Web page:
Dates of Program: April 1999 through January 2009
Field of Work: Aligning the training of physicians and nurse practitioners with the demands of 21st-century clinical practice.
Problem Synopsis: In the 1990s, managed care became one of the dominant forces in health care. Physicians and nurse practitioners (NP's) were expected to know how to manage patients' health, often within a fixed budget. Although care was increasingly taking place in outpatient settings, physicians continued to receive most of their training in hospitals rather than in ambulatory care centers. They also received little training in preventive care, or in interprofessional collaboration.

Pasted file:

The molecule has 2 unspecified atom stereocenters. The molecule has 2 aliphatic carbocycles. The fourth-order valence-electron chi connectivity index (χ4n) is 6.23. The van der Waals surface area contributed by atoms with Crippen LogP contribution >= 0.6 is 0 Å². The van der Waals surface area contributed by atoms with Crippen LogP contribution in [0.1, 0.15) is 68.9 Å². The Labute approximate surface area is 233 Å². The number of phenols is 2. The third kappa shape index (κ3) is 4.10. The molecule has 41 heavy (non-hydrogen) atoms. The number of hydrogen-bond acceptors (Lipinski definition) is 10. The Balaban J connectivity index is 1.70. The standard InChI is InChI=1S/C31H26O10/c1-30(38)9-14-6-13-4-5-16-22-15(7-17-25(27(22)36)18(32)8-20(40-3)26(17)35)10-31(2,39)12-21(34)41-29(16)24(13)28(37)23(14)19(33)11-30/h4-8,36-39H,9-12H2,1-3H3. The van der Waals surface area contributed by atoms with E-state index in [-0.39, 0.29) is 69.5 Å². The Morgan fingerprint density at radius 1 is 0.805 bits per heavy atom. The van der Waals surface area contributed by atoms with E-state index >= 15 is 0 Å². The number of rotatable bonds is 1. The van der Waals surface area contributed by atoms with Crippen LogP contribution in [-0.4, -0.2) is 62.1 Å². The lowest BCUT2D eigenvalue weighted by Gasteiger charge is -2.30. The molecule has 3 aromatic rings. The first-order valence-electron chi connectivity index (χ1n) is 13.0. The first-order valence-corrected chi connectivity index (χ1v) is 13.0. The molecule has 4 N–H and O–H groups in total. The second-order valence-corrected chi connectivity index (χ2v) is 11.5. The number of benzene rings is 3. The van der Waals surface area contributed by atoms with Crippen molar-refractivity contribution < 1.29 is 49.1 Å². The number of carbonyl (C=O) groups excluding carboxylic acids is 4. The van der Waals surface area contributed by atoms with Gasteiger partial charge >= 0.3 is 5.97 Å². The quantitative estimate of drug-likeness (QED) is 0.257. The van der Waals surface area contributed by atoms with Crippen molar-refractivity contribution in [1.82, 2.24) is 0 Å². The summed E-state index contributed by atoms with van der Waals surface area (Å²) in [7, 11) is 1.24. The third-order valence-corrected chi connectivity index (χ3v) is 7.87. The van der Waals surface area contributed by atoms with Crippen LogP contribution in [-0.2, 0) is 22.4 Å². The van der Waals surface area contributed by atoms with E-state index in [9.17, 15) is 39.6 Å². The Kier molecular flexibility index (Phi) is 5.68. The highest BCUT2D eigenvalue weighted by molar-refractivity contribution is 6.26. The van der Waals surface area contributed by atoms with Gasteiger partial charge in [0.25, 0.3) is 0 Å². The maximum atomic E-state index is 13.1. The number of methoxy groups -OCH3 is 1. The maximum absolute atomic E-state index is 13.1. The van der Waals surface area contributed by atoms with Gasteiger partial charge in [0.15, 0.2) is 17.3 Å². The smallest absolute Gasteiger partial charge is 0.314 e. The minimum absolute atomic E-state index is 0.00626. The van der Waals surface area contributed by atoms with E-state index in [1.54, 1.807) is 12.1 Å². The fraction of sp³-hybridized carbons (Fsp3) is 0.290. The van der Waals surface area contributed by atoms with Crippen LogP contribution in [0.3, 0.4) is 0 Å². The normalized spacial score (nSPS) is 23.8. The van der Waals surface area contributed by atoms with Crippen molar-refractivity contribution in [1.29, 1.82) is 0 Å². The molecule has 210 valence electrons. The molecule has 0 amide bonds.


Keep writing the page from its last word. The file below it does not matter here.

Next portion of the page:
Synopsis of the Work: Partnerships for Quality Education (PQE), was initially funded by the Pew Charitable Trusts (during which time it focused on physicians only) and then by RWJF (which expanded it to include NP's). The program sought to improve a core set of skills in physicians and nurse practitioners, including interprofessional collaboration, chronic illness management, systems-based care and practice-based quality.
Key Results: PQE consisted of four distinct programs. Selected key results for each—according to national program staff and/or the program's evaluators—are listed below: